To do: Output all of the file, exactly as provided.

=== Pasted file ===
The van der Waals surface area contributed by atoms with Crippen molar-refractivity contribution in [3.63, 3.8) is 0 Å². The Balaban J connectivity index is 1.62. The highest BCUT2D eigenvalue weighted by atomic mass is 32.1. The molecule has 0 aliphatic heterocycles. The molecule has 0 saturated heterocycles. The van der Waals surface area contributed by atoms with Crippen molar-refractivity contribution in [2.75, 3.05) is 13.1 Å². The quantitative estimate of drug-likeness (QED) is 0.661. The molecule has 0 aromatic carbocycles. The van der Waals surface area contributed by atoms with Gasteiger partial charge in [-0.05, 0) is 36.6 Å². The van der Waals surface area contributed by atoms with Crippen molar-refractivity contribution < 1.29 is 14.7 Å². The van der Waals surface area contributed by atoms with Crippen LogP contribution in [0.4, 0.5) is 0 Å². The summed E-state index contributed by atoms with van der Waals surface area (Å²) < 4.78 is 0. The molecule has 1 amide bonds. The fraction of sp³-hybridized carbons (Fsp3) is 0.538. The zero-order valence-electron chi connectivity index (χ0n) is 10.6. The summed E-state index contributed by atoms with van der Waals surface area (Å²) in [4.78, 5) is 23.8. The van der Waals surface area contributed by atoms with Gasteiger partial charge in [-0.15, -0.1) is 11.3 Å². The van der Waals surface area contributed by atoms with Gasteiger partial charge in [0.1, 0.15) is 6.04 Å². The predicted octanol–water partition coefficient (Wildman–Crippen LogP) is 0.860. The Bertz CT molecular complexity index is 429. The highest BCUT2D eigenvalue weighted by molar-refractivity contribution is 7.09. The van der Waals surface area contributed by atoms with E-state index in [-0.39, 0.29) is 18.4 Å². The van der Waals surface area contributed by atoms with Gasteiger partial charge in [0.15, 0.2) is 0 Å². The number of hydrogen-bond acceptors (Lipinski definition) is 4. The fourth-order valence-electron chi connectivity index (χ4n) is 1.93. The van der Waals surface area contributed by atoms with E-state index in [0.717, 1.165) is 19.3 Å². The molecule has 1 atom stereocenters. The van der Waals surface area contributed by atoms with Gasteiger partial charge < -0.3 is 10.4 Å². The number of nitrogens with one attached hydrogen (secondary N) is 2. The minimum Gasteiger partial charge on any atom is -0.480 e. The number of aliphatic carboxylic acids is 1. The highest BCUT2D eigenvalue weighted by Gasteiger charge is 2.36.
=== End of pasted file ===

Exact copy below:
The van der Waals surface area contributed by atoms with Crippen molar-refractivity contribution in [3.63, 3.8) is 0 Å². The Balaban J connectivity index is 1.62. The highest BCUT2D eigenvalue weighted by atomic mass is 32.1. The molecule has 0 aliphatic heterocycles. The molecule has 0 saturated heterocycles. The van der Waals surface area contributed by atoms with Crippen molar-refractivity contribution in [2.75, 3.05) is 13.1 Å². The quantitative estimate of drug-likeness (QED) is 0.661. The molecule has 0 aromatic carbocycles. The van der Waals surface area contributed by atoms with Gasteiger partial charge in [-0.05, 0) is 36.6 Å². The van der Waals surface area contributed by atoms with Crippen molar-refractivity contribution < 1.29 is 14.7 Å². The van der Waals surface area contributed by atoms with Crippen LogP contribution in [0.4, 0.5) is 0 Å². The summed E-state index contributed by atoms with van der Waals surface area (Å²) < 4.78 is 0. The molecule has 1 amide bonds. The fraction of sp³-hybridized carbons (Fsp3) is 0.538. The zero-order valence-electron chi connectivity index (χ0n) is 10.6. The summed E-state index contributed by atoms with van der Waals surface area (Å²) in [4.78, 5) is 23.8. The van der Waals surface area contributed by atoms with Gasteiger partial charge in [-0.15, -0.1) is 11.3 Å². The van der Waals surface area contributed by atoms with Gasteiger partial charge in [0.1, 0.15) is 6.04 Å². The predicted octanol–water partition coefficient (Wildman–Crippen LogP) is 0.860. The Bertz CT molecular complexity index is 429. The highest BCUT2D eigenvalue weighted by molar-refractivity contribution is 7.09. The van der Waals surface area contributed by atoms with E-state index in [-0.39, 0.29) is 18.4 Å². The van der Waals surface area contributed by atoms with Gasteiger partial charge in [0.15, 0.2) is 0 Å². The number of hydrogen-bond acceptors (Lipinski definition) is 4. The fourth-order valence-electron chi connectivity index (χ4n) is 1.93. The van der Waals surface area contributed by atoms with E-state index in [0.717, 1.165) is 19.3 Å². The molecule has 1 atom stereocenters. The van der Waals surface area contributed by atoms with Gasteiger partial charge < -0.3 is 10.4 Å². The number of nitrogens with one attached hydrogen (secondary N) is 2. The minimum Gasteiger partial charge on any atom is -0.480 e. The number of aliphatic carboxylic acids is 1. The highest BCUT2D eigenvalue weighted by Gasteiger charge is 2.36.